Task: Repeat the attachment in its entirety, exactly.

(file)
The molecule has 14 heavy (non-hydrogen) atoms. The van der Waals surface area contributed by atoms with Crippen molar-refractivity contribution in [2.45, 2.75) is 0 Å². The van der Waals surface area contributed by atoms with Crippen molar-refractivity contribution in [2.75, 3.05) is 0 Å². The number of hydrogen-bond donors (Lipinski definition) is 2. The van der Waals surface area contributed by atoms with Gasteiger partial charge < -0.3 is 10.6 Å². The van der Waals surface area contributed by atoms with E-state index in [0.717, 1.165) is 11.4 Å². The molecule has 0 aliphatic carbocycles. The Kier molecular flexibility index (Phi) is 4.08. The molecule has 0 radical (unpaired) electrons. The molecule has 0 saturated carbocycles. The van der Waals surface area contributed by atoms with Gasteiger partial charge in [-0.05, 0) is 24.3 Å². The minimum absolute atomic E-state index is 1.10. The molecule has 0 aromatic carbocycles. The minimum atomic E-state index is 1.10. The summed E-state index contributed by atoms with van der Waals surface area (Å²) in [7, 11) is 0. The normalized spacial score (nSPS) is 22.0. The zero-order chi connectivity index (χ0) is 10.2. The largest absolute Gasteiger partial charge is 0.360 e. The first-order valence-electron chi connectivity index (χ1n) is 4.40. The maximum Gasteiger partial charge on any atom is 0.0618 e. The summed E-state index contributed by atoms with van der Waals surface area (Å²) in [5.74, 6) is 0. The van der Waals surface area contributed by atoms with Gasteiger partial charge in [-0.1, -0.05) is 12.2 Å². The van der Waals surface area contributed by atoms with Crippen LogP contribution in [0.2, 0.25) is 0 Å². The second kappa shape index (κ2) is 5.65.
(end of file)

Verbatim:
The molecule has 14 heavy (non-hydrogen) atoms. The van der Waals surface area contributed by atoms with Crippen molar-refractivity contribution in [2.45, 2.75) is 0 Å². The van der Waals surface area contributed by atoms with Crippen molar-refractivity contribution in [2.75, 3.05) is 0 Å². The number of hydrogen-bond donors (Lipinski definition) is 2. The van der Waals surface area contributed by atoms with Gasteiger partial charge < -0.3 is 10.6 Å². The van der Waals surface area contributed by atoms with E-state index in [0.717, 1.165) is 11.4 Å². The molecule has 0 aliphatic carbocycles. The Kier molecular flexibility index (Phi) is 4.08. The molecule has 0 radical (unpaired) electrons. The molecule has 0 saturated carbocycles. The van der Waals surface area contributed by atoms with Gasteiger partial charge in [-0.05, 0) is 24.3 Å². The minimum absolute atomic E-state index is 1.10. The molecule has 0 aromatic carbocycles. The minimum atomic E-state index is 1.10. The summed E-state index contributed by atoms with van der Waals surface area (Å²) in [7, 11) is 0. The normalized spacial score (nSPS) is 22.0. The zero-order chi connectivity index (χ0) is 10.2. The largest absolute Gasteiger partial charge is 0.360 e. The first-order valence-electron chi connectivity index (χ1n) is 4.40. The maximum Gasteiger partial charge on any atom is 0.0618 e. The summed E-state index contributed by atoms with van der Waals surface area (Å²) in [5.74, 6) is 0. The van der Waals surface area contributed by atoms with Gasteiger partial charge in [-0.1, -0.05) is 12.2 Å². The van der Waals surface area contributed by atoms with Crippen LogP contribution in [0.2, 0.25) is 0 Å². The second kappa shape index (κ2) is 5.65.